Saturday, January 23, 2010

Oh, the Energy Unit

I have been looking forward to co-teaching this unit since last year.

The fifth grade class has been called challenging by both this year's teachers and its fourth grade teachers. I worked a good bit with this class during my National Board process, and I found that while there were challenges, the children were extremely likeable. When I found I had achieved NB certification, I went to the fifth grade and thanked the kids for their hard work before I told all but one of my colleagues.

So this year, I was really excited about working on a problem-based energy unit with the children. I know which kids are the leaders and which children will need scaffolding to work on their assignments. I anticipate insightful work from these kids. The unit isn't finished, but here's what I learned so far:

  1. The children are having difficulty discerning advantages from disadvantages, pros from cons. Most of this seems to stem from lack of understanding of the vocabulary "pro," "con," "neutral," "advantage" and "disadvantage." This seems to be a universal concern and leads me to consider teaching vocabulary as a part of this unit.
  2. While the children seem engaged in playing the PowerUp! game, they are not, overall, transferring this interest to a more global concern about how we get our energy. The children who took part in this project last year did seem to be much more socially aware and involved than this group of students.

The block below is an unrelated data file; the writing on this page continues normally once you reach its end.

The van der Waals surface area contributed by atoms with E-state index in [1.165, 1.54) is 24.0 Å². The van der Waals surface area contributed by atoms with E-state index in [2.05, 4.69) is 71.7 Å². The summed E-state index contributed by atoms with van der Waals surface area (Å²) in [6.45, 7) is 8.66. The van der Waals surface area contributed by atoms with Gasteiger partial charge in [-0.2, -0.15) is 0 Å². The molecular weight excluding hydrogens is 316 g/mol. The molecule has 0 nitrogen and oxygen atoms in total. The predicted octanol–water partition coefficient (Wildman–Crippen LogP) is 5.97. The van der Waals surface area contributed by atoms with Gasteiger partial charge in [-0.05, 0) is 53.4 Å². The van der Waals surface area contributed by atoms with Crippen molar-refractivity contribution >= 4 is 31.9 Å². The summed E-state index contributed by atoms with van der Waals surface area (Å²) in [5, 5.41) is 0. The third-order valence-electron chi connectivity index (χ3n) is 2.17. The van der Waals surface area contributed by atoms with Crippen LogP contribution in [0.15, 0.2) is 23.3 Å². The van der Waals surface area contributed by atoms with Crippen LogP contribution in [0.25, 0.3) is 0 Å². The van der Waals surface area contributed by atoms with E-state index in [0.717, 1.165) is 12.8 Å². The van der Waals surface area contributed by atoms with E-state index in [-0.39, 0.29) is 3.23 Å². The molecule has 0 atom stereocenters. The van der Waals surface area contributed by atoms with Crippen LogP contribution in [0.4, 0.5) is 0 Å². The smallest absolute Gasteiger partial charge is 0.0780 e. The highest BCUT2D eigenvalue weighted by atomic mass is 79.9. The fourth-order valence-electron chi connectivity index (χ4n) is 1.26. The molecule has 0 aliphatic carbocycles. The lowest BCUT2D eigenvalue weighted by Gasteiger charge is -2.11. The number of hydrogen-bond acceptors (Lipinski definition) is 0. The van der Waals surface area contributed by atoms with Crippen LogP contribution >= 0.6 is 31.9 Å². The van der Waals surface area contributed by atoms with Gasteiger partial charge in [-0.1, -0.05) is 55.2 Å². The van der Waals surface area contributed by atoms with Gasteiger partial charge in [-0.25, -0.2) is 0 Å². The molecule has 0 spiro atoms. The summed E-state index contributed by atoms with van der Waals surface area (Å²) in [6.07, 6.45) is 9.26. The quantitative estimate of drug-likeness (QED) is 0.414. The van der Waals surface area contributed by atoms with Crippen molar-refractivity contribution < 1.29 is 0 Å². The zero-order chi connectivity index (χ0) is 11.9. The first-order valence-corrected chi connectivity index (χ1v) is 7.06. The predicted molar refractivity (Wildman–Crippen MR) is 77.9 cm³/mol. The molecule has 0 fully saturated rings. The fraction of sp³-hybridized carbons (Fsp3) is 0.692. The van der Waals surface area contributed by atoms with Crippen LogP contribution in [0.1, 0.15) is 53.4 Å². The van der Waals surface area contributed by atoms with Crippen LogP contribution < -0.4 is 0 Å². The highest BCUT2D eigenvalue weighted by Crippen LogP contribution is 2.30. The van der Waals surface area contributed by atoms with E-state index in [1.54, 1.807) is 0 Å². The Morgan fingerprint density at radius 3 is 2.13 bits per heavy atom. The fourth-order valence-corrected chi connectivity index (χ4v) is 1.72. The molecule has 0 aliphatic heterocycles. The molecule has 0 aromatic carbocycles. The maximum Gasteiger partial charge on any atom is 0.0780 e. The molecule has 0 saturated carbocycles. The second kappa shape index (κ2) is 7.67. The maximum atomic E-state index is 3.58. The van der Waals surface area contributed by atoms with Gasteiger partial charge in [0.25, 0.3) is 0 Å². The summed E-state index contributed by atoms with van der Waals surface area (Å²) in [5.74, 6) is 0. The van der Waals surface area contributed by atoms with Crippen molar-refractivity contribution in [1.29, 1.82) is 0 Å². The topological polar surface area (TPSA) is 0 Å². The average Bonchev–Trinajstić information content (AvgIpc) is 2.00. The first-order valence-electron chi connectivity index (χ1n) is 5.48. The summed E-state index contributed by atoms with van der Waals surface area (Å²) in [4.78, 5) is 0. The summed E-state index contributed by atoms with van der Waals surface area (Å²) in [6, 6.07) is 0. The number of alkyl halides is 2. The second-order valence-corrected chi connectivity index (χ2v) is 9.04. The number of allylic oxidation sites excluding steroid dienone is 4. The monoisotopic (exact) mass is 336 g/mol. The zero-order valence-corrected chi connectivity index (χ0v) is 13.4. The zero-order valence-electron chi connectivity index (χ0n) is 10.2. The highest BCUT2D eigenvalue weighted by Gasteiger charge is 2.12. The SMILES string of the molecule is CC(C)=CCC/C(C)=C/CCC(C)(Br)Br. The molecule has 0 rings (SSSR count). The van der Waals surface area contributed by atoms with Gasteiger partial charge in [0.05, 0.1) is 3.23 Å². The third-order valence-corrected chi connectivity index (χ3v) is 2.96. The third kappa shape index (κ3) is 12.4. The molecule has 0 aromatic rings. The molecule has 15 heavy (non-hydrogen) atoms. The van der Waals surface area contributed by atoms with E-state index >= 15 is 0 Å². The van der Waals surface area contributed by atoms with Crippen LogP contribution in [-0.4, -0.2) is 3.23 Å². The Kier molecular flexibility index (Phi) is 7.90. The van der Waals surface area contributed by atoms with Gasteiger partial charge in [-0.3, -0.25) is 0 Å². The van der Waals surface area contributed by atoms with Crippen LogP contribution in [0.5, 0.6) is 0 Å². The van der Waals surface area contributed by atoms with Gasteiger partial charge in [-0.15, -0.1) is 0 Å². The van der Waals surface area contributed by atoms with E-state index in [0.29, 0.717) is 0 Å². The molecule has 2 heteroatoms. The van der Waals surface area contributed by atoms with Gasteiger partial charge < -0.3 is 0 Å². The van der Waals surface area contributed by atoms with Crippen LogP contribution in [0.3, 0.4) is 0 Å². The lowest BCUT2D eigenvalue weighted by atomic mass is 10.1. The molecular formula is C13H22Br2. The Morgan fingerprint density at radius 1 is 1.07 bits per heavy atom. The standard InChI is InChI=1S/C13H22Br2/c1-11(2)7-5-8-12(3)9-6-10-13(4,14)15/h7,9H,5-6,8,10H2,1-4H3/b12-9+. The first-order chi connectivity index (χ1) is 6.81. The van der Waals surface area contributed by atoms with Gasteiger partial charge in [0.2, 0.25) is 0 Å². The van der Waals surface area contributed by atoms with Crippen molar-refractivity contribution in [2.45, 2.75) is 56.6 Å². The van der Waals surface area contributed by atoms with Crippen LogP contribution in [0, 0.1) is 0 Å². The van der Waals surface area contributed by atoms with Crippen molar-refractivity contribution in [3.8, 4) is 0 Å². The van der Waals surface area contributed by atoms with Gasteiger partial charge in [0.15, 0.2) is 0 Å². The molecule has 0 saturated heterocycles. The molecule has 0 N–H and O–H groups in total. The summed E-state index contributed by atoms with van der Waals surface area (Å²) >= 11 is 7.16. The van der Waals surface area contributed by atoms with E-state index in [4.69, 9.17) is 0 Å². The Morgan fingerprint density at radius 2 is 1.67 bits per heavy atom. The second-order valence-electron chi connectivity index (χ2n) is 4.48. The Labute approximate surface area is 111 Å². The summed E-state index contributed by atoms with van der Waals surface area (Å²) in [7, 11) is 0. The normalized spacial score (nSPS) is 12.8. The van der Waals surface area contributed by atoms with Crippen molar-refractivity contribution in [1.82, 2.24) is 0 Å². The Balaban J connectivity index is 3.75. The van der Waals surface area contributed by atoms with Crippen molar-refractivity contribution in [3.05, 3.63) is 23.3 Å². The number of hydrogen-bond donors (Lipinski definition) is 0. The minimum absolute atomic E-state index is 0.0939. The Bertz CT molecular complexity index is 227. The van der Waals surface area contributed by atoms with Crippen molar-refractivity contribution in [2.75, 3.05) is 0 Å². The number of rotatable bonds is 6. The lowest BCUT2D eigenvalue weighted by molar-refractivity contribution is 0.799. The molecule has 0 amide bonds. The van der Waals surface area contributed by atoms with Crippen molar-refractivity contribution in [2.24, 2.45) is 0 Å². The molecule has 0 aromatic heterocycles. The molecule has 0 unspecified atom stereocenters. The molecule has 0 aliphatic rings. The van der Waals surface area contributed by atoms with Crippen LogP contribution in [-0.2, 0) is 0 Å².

3. The kids who I anticipated being the leaders are not always leading in a positive direction. Granted, some kids are doing a fantastic job working as team members and are really engaged. The natural leadership of a few children has been quite impressive.
  4. While it is no surprise that some children do not prefer group work, it is wonderful seeing how some of these introverts have done a fantastic job evaluating the information. With few exceptions, it seems the introverts have done the best job extracting and categorizing the information.
  5. The concept of a bibliography needs additional instructional support. Even though I stressed in the lesson that Google is not a source, too many kids are listing Google or Bing in their bibliography. Last year these same kids constructed proper bibliographies. This year a bibliographic citation reads "a book about coal."
Sometimes it is hard not to be disheartened when your expectations seriously exceed your results. I am guessing that I did not take hormones into account when I developed these expectations. But after all these are kids, and every day is a learning experience for us all.